Victims’ Economic Security and Safety Act (VESSA)

Know Your Rights

VESSA provides an employee who is a victim of domestic or sexual violence, or who has a family or household member who is a victim of domestic or sexual violence, with up to 12 weeks of unpaid leave from work during any 12-month period to address the domestic or sexual violence.

Effective August 25, 2003

The Victims’ Economic Security and Safety Act provides an employee who is a victim of domestic violence, or who has a family or household member who is a victim of domestic violence, with up to twelve (12) weeks of unpaid leave per any twelve (12) month period to address issues arising from domestic or sexual violence.

An employee may take VESSA leave to:

  1. Seek medical attention for, or recovery from, physical or psychological injuries caused by domestic or sexual violence to the employee or employee’s family or household member.
  2. Obtain victim services for the employee or employee’s family or household member
  3. Obtain psychogical or other counseling for the employee or the employee’s family or household member.
  4. Participate in safety planning, including temporary or permanent relocation or other actions to increase the safety of the victim from future domestic or sexual violence.
  5. Seek legal assistance to ensure the health and safety of the victim, including participating in court proceedings related to the violence.

VESSA leave may be taken intermittently or in a reduced work schedule.

Notice and Certification Requirements

The employee shall provide the employer with at least 48 hours’ advance notice of the employee’s intention to take leave, except in such cases where it is not practicable to provide such notice.

Employers may require certification that VESSA leave is to be taken for one of the purposes listed and that the employee or employee’s family or household member is a victim of domestic or sexual iolence.  An employee may satisfy such a certification requirement by providing a sworn statement of the employee and:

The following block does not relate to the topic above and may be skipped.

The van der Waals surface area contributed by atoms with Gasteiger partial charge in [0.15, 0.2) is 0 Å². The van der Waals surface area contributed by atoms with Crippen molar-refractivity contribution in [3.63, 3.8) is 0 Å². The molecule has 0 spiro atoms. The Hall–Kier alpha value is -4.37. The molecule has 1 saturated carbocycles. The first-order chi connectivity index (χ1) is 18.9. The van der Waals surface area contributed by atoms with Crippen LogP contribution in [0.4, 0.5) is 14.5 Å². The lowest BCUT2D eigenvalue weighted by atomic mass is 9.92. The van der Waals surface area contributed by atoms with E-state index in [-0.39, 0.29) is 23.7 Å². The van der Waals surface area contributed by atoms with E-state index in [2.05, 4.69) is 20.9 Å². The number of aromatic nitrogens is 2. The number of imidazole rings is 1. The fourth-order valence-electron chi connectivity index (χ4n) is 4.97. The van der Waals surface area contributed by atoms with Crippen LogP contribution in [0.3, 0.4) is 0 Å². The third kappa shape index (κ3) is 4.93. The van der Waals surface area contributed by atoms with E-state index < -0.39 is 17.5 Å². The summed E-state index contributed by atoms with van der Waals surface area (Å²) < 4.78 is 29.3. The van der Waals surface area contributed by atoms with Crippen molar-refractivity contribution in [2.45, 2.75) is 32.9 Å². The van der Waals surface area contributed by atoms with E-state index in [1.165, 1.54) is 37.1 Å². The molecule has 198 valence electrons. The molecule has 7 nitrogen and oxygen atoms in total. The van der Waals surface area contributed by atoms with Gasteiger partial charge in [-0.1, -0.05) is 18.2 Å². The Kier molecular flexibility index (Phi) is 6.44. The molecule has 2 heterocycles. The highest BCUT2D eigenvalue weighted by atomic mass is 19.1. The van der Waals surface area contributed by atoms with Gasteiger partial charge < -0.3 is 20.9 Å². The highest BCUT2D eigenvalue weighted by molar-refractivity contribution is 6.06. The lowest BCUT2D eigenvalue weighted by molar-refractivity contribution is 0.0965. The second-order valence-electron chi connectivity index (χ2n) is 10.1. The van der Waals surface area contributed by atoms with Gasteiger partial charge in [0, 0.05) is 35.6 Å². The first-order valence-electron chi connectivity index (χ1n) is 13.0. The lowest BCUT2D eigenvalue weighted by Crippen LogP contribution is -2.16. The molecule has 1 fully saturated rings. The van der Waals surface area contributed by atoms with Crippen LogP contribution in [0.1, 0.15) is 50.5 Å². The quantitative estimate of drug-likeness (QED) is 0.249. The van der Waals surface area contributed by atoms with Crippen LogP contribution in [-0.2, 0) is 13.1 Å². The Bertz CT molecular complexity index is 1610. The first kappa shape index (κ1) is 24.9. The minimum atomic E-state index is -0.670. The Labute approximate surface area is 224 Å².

• Documentation from a victim services organization (like SACIS), attorney, member of the clergy, or medical or other professional from whom the employee or employee’s family or household member has sought assistance
  • A police or court record – or
  • Other corroborating evidence

Employers must maintain the confidentiality of all information pertaining to the use of VESSA leave, notice of an employee’s intention to take VESSA leave, and certification provided by the employee.

Penalties

If an employer is found to have violated the Act.  the department may require the employer to

  • Pay damages equal to the amount of wages, salary, employment benefits, public assistance, or other compensation denied or lost with interest
  • Provide equitable relief, including but not limited to, reinstatement, promotion and reasonable accommodations; and
  • pay reasonable attorney’s fees, expert witness fees and other costs of the action.

Enforcement

The Illinois Department of Labor administers and enforces the provisions of this Act

For More Information

Illinois Department of Labor
160 N LaSalle Street, Suite C-1300
Chicago, Illinois 60601
(312) 793-6797

http://www.illinois.gov/idol/Pages/default.aspx

Information gathered from the Illinois Criminal Justice Information Authority, the Department of Human Services and Department of Labor.  A project supported by Grant #10-WF-BX-0015